Good Ken Shamrock Article

 http://news.rgj.com/apps/pbcs.dll/article?AID=/20080423/SPORTS/804230436/1018

Reno's fight club boss comes back from rough start

 

By Scott Oxarart • sports@rgj.com • April 23, 2008

A mattress on the floor of an apartment in Chula Vista, Calif., is one of the worst memories that professional fighter Ken Shamrock has. The mattress, with no frame or box spring, was accompanied by a small TV on a night stand and little else.

It was 2002 and Shamrock was living poor. Alcohol, drugs and parties had helped blow away the serious money he made in mixed martial arts fighting. Over the course of his career, Shamrock has competed in the Ultimate Fighting Championship, the World Wrestling Federation and the Pancrase Hybrid Wrestling leagues.

He had been one of the most prolific and feared fighters in the world, garnering the nickname "The World's Most Dangerous Man." But the lifestyle was killing him.

"I was making some money, some good money," said Shamrock, who is now 44. "Then I ended up with pretty much nothing. I went from being rich to being in rags."

But the Spanish Springs resident eventually rebounded. He now calls the Reno-Sparks area his home, and lives and works here with his second wife, managing a mixed martial arts gymnasium franchise called The Lion's Den.

 

Long road

The turnaround, however, didn't come easy.

Shamrock suffered through alcohol abuse and painful addiction and was saved, he says, with the help of religion and family values.

He was living in the Chula Vista apartment -- some 10 miles from the Mexican border at Tijuana -- with friends, trying to get by. He was embarrassed. In the late 1990s he had performed for thousands of fans, putting on a show with his tremendous strength and disciplined submission moves. Some reports said he made $1 million per year in the World Wrestling Foundation (WWF).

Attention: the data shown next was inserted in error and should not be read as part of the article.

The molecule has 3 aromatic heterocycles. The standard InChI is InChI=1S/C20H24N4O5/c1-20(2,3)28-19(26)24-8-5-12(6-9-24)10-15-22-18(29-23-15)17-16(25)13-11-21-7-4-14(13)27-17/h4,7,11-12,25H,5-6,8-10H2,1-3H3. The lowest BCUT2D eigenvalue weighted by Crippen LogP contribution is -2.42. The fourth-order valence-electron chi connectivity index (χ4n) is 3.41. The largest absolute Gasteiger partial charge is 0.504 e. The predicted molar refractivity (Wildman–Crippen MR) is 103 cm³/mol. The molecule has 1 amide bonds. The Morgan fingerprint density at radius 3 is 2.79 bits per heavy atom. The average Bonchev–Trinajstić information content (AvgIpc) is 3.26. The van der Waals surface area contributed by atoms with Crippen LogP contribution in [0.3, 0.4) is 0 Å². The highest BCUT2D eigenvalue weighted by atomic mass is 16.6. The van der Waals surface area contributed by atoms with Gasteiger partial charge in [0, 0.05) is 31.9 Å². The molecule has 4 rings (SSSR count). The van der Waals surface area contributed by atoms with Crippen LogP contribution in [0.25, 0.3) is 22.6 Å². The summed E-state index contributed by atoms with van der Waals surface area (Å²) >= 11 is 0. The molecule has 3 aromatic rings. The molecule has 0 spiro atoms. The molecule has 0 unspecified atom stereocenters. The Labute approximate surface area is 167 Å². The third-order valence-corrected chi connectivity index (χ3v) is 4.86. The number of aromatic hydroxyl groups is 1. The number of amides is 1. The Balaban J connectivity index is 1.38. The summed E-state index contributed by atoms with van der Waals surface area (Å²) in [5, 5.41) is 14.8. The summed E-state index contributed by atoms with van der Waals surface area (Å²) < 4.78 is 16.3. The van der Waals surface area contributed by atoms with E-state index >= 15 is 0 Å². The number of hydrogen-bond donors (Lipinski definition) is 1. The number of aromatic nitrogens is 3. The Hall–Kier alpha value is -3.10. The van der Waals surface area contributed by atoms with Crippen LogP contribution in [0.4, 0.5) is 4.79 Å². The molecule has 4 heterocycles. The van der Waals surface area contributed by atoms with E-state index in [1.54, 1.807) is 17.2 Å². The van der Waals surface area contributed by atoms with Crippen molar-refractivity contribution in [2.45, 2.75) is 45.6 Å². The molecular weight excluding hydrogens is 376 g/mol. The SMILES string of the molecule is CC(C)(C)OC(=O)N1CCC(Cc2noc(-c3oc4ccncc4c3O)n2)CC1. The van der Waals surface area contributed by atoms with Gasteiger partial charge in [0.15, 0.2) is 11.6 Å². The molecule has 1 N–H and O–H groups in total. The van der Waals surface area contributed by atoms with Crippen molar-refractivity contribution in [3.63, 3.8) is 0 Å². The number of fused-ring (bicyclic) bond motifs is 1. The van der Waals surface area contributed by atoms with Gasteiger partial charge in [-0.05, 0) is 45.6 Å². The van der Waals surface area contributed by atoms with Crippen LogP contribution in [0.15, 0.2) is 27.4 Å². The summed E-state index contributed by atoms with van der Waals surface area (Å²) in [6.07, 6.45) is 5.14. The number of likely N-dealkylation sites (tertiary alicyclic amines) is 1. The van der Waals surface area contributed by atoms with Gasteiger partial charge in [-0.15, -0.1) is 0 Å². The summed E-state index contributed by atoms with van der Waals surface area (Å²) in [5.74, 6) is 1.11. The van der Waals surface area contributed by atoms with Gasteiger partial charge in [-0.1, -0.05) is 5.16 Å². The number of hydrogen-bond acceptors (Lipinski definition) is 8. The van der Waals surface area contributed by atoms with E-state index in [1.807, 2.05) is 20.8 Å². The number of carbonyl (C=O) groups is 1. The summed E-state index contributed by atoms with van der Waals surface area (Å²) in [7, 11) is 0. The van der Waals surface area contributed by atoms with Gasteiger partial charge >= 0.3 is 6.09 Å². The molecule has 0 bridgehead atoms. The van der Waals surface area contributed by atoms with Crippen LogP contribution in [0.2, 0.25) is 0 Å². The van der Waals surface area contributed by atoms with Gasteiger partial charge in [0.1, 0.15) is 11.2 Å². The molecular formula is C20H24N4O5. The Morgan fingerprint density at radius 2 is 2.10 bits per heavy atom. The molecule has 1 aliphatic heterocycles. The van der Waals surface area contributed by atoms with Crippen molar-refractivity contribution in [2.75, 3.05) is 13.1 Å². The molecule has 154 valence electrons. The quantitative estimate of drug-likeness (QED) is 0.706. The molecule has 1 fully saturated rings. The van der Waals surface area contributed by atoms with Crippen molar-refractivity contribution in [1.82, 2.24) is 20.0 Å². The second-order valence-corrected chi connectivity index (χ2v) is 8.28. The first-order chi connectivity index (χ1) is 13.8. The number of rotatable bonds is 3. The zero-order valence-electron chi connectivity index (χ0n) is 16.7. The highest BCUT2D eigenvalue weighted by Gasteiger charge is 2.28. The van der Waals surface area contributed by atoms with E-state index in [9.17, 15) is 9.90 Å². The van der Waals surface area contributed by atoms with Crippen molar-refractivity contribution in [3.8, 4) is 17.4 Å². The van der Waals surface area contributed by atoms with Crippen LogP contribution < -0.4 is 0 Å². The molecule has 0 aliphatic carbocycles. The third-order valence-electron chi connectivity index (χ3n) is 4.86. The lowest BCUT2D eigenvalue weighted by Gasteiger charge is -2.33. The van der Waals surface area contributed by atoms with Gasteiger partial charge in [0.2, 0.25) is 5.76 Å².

But he left the WWF, saying it was his time to go. The organization was looking for new characters, and the travel to nationwide venues was strenuous on his family and his body. And he wanted to get back to UFC fighting.

At around the same time, he split up with his first wife, with whom he had four children. The attorney and settlement fees were steep.

The cost of the divorce and the continued partying drained his bank account.

Living the high life attracted friends he never knew he had. As a celebrity, the partying rose to a new level. He had dreamed of it as a kid, he said, when he was sleeping in cars and group homes.

Shamrock said his mother had a number of relationships with men, and when he came across one he didn't like, Shamrock ran away. When he was 10, he took a knife to school and held a kid up for his lunch money. He stole candy and chips from stores when he was hungry. He was in seven group homes after he turned 10 years old.

In Chula Vista, money was again a problem. His kids would visit his apartment, and he was ashamed.

"I felt like I failed as a father," Shamrock said. "My kids were not doing well in school and they would come see me in this apartment and it was bad."

When his life could seemingly get no worse, Shamrock said an angel came to save him. He was reunited with his future wife, Tonya Shamrock.

He and Tonya had grown up together in Susanville and Shamrock's father told him Tonya had called looking for him. When Shamrock found out, he didn't want her to see him like he was -- broken.

Tonya had just gone through a divorce as well. She tracked him down in San Diego. They went on a date. She saw the mattress and his living conditions.

She didn't leave.

"I felt like God was pushing her toward me," he said. "When we got reacquainted again, I was afraid she would see what happened to me. The choices I made and the things that happened to me.